Fordham Graduate School of Arts and Sciences
Welcome to the June 1, 2020 edition of ACM TechNews, providing timely information for IT professionals three times a week.

ACM TechNews mobile apps are available for Android phones and tablets (click here) and for iPhones (click here) and iPads (click here).

To view "Headlines At A Glance," hit the link labeled "Click here to view this online" found at the top of the page in the html version. The online version now has a button at the top labeled "Show Headlines."

Nuro Vehicle CVS Health Tests Self-Driving Vehicle Prescription Delivery
Associated Press
Tom Murphy
May 28, 2020

CVS Health will test prescription delivery via self-driving vehicles to customers in Houston beginning this month, in partnership with the Nuro robotics company. A spokesperson for the drugstore chain said prescriptions will be delivered within an hour of ordering from a Houston-area store; customers will have to confirm their identity in order to unlock the vehicle to obtain their delivery. Customers can select the Nuro delivery option when they fill their prescriptions online, and track the vehicle's progress through a Nuro portal. Federal regulators earlier this year granted Nuro temporary approval to operate autonomous delivery vehicles on public roads for the first time without human occupants.

Full Article
Researchers Incorporate Computer Vision, Uncertainty Into AI for Robotic Prosthetics
NC State News
May 27, 2020

North Carolina State University (NC State) researchers have developed software incorporating computer vision and uncertainty into artificial intelligence (AI) for existing hardware, to enable users of robotic prostheses to walk more safely and naturally on varying terrain. NC State's Edgar Lobaton said the framework permits the AI to predict the type of ground users will be walking on, measure the uncertainty associated with that prediction, and embed that uncertainty within its decision-making. Cameras worn on lower-limb prostheses worked well for near-term predictions, and the researchers trained the AI by linking the cameras to able-bodied individuals as they walked, then had someone with lower-limb amputation wear the cameras while traversing the same settings. Said Lobaton, "The model can be appropriately transferred so the system can operate with subjects from different populations. That means that the AI worked well even thought it was trained by one group of people and used by somebody different."

Full Article

French Prime Minister Édouard Philippe during a televised address in Paris last week. European Officials Call for Tech Companies to Loosen Grip on Contact-Tracing Technology
The Washington Post
Reed Albergotti
May 29, 2020

French, German, Italian, Spanish, and Portuguese government officials last week signed a joint letter urging major technology companies to ease their control over the design and deployment of contact-tracing applications. Many governments have been developing apps to monitor people’s locations and track the spread of the coronavirus, but Apple and Google—which control most smartphone software via their iOS and Android operating systems—limit access to data and their app-development technology as is their custom. The signatories said digital technologies for combating the pandemic should be designed by democratically elected governments. A Johns Hopkins University-led study released last week concluded technology companies should not "control the terms, conditions, or capabilities" of digital contact tracing. Said Johns Hopkins' Jeffrey Kahn, "Too much emphasis on privacy could severely limit the ability to gather information that is critical for effective and efficient contact tracing to help beat the pandemic."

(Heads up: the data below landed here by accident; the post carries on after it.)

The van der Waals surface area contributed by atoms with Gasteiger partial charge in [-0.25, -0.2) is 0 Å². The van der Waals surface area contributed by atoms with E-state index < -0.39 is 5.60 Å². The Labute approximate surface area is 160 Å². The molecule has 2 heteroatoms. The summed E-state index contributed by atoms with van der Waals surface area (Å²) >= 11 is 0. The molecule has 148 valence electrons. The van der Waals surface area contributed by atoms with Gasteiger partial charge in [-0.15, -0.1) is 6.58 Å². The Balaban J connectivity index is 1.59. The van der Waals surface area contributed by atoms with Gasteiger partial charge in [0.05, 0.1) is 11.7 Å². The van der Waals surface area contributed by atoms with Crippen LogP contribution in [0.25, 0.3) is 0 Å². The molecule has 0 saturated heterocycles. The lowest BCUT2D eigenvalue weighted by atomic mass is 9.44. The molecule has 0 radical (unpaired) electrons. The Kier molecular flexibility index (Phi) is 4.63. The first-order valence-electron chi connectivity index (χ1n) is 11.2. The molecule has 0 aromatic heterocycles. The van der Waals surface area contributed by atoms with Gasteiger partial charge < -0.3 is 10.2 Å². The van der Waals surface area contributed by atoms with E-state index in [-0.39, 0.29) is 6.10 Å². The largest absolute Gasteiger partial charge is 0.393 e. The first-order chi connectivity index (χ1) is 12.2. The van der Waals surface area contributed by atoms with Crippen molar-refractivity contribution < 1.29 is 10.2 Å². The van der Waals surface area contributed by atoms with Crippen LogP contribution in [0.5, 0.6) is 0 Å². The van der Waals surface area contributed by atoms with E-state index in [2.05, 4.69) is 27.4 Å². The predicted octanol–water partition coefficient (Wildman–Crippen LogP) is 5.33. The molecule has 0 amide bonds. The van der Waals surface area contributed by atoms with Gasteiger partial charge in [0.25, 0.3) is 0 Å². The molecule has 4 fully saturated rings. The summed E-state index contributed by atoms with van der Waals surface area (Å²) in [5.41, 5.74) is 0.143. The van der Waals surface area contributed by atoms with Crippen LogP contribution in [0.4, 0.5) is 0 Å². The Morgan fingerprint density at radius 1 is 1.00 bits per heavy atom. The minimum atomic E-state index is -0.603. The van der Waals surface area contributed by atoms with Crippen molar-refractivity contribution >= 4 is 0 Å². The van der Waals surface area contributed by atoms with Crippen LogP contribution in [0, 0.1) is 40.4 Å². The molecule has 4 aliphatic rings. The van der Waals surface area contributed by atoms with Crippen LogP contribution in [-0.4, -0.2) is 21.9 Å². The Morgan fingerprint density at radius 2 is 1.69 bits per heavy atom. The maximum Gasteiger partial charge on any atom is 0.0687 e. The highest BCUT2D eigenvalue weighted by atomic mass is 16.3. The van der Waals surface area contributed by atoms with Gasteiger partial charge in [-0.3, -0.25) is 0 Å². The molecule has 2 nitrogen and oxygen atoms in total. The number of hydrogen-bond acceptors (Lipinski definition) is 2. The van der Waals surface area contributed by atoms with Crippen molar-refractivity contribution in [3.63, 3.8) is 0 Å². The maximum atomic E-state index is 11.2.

Full Article
*May Require Paid Registration
AR Can Improve Online Shopping, Study Finds
Cornell Chronicle
E.C. Barrett
May 27, 2020

Researchers at Cornell University, Iowa State University, and Virginia Polytechnic Institute found that online shopping could be enhanced by allowing consumers to try on garments virtually via Augmented Reality (AR). The goal is to reduce the expense and carbon footprint of bracket shopping, in which shoppers order an item in multiple sizes and colors, and send back those they find unsuitable. The AR system requires a computer, telephone, or tablet screen reflecting the shopper and their physical backgrounds, with selected garments overlaid; study participants assessed the AR garments for size, fit, and performance, followed by physical try-ons. Evaluating the fit in AR was problematic, but shoppers' responses to the AR and actual garments were positive. Cornell's Fatma Baytar said, "We can expect that as these technologies evolve, people will trust online shopping more."

Full Article
IoT Labels Will Help Consumers Figure Out Which Devices Are Spying on Them
Carnegie Mellon University CyLab Security and Privacy Institute
Daniel Tkacik
May 27, 2020

Carnegie Mellon University CyLab Security and Privacy Institute researchers have developed a prototype security and privacy "nutrition label" for Internet of Things (IoT) devices, to inform consumers if those devices are used to monitor and collect information on them. The label includes a primary layer for display on a device's box, offering such information as the type of data the device collects, for what purpose, and with whom the data is shared. Scanning a quick response code on this layer allows consumers to access a secondary layer online for information like how long the device retains data, and how often it is shared. The researchers created the label in consultation with industrial, governmental, and academic security and privacy experts, along with an IoT label generator for manufacturers. CyLab's Pardis Emami-Naeini said, "The display of this information should be concise and understandable, akin to a nutrition label on food products."

Full Article
Multifunction E-Glasses Track the Brain, Eyes, and More
New Atlas
Ben Coxworth
May 27, 2020

Researchers at Korea University's KU-KIST Graduate School of Converging Science and Technology have developed prototype multifunctional e-glasses equipped with flexible electrodes near the ears and eyes. Those electrodes monitor electrical activity in the brain and track eye movements, and transmit that information wirelessly for processing. Meanwhile, an ultraviolet (UV) light sensor on the side of one arm quantifies the intensity of incoming UV rays, and can activate a gel within the lenses to temporarily darken the eyewear into sunglasses. An accelerometer also tracks the wearer's posture and gait and detects falls, with potential applications in virtual reality and accident-alert systems for seniors.